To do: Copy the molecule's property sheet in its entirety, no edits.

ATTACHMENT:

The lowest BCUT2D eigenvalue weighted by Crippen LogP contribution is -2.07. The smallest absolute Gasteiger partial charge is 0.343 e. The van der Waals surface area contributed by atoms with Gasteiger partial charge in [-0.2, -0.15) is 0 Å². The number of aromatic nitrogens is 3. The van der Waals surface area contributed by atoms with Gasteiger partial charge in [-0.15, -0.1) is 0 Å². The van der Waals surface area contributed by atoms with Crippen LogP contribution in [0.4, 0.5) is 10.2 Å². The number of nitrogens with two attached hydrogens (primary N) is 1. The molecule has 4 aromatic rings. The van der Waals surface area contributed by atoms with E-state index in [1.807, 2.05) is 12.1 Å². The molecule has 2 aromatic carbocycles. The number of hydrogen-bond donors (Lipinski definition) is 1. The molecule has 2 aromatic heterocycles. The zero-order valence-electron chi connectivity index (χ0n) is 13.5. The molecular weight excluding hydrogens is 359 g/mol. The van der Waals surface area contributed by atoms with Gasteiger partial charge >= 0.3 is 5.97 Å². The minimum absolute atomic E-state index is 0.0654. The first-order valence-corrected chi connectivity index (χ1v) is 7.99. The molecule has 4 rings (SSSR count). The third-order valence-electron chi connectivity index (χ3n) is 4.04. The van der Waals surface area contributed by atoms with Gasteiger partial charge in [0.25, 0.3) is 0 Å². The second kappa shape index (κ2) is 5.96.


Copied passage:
The lowest BCUT2D eigenvalue weighted by Crippen LogP contribution is -2.07. The smallest absolute Gasteiger partial charge is 0.343 e. The van der Waals surface area contributed by atoms with Gasteiger partial charge in [-0.2, -0.15) is 0 Å². The number of aromatic nitrogens is 3. The van der Waals surface area contributed by atoms with Gasteiger partial charge in [-0.15, -0.1) is 0 Å². The van der Waals surface area contributed by atoms with Crippen LogP contribution in [0.4, 0.5) is 10.2 Å². The number of nitrogens with two attached hydrogens (primary N) is 1. The molecule has 4 aromatic rings. The van der Waals surface area contributed by atoms with E-state index in [1.807, 2.05) is 12.1 Å². The molecule has 2 aromatic carbocycles. The number of hydrogen-bond donors (Lipinski definition) is 1. The molecule has 2 aromatic heterocycles. The zero-order valence-electron chi connectivity index (χ0n) is 13.5. The molecular weight excluding hydrogens is 359 g/mol. The van der Waals surface area contributed by atoms with Gasteiger partial charge >= 0.3 is 5.97 Å². The minimum absolute atomic E-state index is 0.0654. The first-order valence-corrected chi connectivity index (χ1v) is 7.99. The molecule has 4 rings (SSSR count). The third-order valence-electron chi connectivity index (χ3n) is 4.04. The van der Waals surface area contributed by atoms with Gasteiger partial charge in [0.25, 0.3) is 0 Å². The second kappa shape index (κ2) is 5.96.